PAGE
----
End-stage CLTI: Deep vein arterialisation procedure demonstrates amputation-free survival rate of 66% at six months

Daniel Clair presents six-month LimFlow data

Six-month results from the PROMISE II trial of the LimFlow deep vein arterialisation system (LimFlow) showed an overall amputation-free survival of 66%—“well above” the primary endpoint target of 54%, chief investigator Daniel Clair (Vanderbilt University School of Medicine, Nashville, USA) told Vascular Interventional Advances (VIVA) 2022 attendees (31 October–3 November, Las Vegas, USA).

The PROMISE II research team further demonstrated a limb salvage rate of 76% and overall survival rate of 87% in a group of patients Clair, professor and chair in the Department of Vascular Surgery at Vanderbilt University in Nashville, Tennessee, described as “the sickest group of patients ever enrolled in a lower-extremity pivotal trial.”

PROMISE II was conducted at 20 sites in the USA with more than 100 enrollees, all of whom were classed as having Rutherford 5 and 6 levels of peripheral arterial disease (PAD)—commonly referred to as a “no-option” group of end-stage chronic limb-threatening (CLTI) patients.

Clair reported a technical success rate of 99% across “a wide range of investigators from all different specialties” using the LimFlow transcatheter arterialisation system among a patient population he described as predominately older, male, diabetic and who bore the “typical group of comorbidities,” with around 20% on dialysis.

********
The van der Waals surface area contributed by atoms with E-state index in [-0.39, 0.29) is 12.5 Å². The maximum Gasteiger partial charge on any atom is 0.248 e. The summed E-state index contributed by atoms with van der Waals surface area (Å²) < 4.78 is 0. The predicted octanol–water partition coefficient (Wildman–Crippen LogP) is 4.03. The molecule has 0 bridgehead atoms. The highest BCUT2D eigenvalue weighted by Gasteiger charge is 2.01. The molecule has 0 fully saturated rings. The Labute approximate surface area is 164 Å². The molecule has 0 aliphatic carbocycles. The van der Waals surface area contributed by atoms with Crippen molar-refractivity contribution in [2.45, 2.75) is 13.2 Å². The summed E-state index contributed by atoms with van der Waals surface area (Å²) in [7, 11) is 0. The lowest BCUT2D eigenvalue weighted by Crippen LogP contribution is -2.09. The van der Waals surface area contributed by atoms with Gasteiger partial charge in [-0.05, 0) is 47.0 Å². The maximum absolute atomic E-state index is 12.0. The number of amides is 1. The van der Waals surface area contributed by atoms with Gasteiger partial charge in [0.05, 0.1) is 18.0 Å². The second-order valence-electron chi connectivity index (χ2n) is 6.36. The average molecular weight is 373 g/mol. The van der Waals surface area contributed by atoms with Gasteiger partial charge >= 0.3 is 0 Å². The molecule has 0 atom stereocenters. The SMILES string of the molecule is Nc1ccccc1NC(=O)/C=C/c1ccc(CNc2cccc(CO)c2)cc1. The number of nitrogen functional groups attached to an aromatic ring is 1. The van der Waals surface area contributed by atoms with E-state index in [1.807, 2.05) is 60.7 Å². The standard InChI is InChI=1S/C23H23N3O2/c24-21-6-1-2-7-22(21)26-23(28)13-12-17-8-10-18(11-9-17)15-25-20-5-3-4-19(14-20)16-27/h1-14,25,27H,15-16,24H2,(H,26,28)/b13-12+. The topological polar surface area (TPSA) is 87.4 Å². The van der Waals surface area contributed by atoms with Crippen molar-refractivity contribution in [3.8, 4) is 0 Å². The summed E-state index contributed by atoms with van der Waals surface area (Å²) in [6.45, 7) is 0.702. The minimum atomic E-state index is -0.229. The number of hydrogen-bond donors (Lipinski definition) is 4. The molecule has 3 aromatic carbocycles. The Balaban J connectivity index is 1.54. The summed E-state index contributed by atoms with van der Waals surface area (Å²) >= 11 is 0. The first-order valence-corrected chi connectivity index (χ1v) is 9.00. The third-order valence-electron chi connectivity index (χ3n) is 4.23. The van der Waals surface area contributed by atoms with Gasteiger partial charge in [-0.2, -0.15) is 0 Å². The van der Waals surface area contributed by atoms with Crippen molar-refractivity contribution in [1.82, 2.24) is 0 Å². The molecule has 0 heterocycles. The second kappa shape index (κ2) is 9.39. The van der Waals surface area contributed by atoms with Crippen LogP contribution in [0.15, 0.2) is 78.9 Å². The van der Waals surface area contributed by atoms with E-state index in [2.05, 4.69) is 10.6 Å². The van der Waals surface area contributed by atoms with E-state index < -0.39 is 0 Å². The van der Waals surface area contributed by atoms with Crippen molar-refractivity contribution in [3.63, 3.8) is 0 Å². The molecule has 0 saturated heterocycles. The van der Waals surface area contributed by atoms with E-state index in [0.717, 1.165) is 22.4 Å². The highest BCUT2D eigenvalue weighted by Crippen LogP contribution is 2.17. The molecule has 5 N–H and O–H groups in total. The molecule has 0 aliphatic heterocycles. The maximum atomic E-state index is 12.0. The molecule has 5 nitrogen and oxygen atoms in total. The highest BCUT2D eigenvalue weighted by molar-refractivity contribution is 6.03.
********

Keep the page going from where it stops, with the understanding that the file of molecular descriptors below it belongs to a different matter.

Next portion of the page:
There was a large difference in outcomes for dialysis versus non-dialysis patients—driven primarily by an increased mortality in the dialysis group, Claire noted. “The primary reason this group did not meet [the target] is really overall survival,” he told VIVA 2022. “This is obviously a very sick group of patients. If you have end-stage renal disease, and in addition, reach the point where your limb is not salvageable, there is probably major changes that we need to do in order to improve their overall survival.”

Six-month results also showed a wound healing rate of 75% (either healed or healing), Clair said, rising to almost 80% at the 12-month mark, according to independent core lab evaluation. Pain scores for this patient population, too, continue to decline over time alongside “a significant improvement in their quality of life,” he added.

Additionally, Clair reported an improvement in the patient group’s Rutherford classification at the six-month point, telling VIVA that almost 20% were categorised as either Rutherford 0 or 1. Out to a year, he continued, “at least preliminarily,” nearly 60% were recorded as Rutherford 0.

Concluding, Clair said: “The PROMISE II study met its endpoint with a very reliable amputation-free survival. Transcatheter arterialisation is safe and effective. These results are very much in line with what we saw in the PROMISE I outcomes, and from my viewpoint, now we have to find a new name for this group of patients.” amputation-free


  1. How many patients were back to walking and what was the QALI at 6 months and one year. That’s more important than just wound healing and amputation free survival. Very often successful revascularisatiin would delay amputation and patients never actually walk there by becoming heavily deconditioned leading to other complications.


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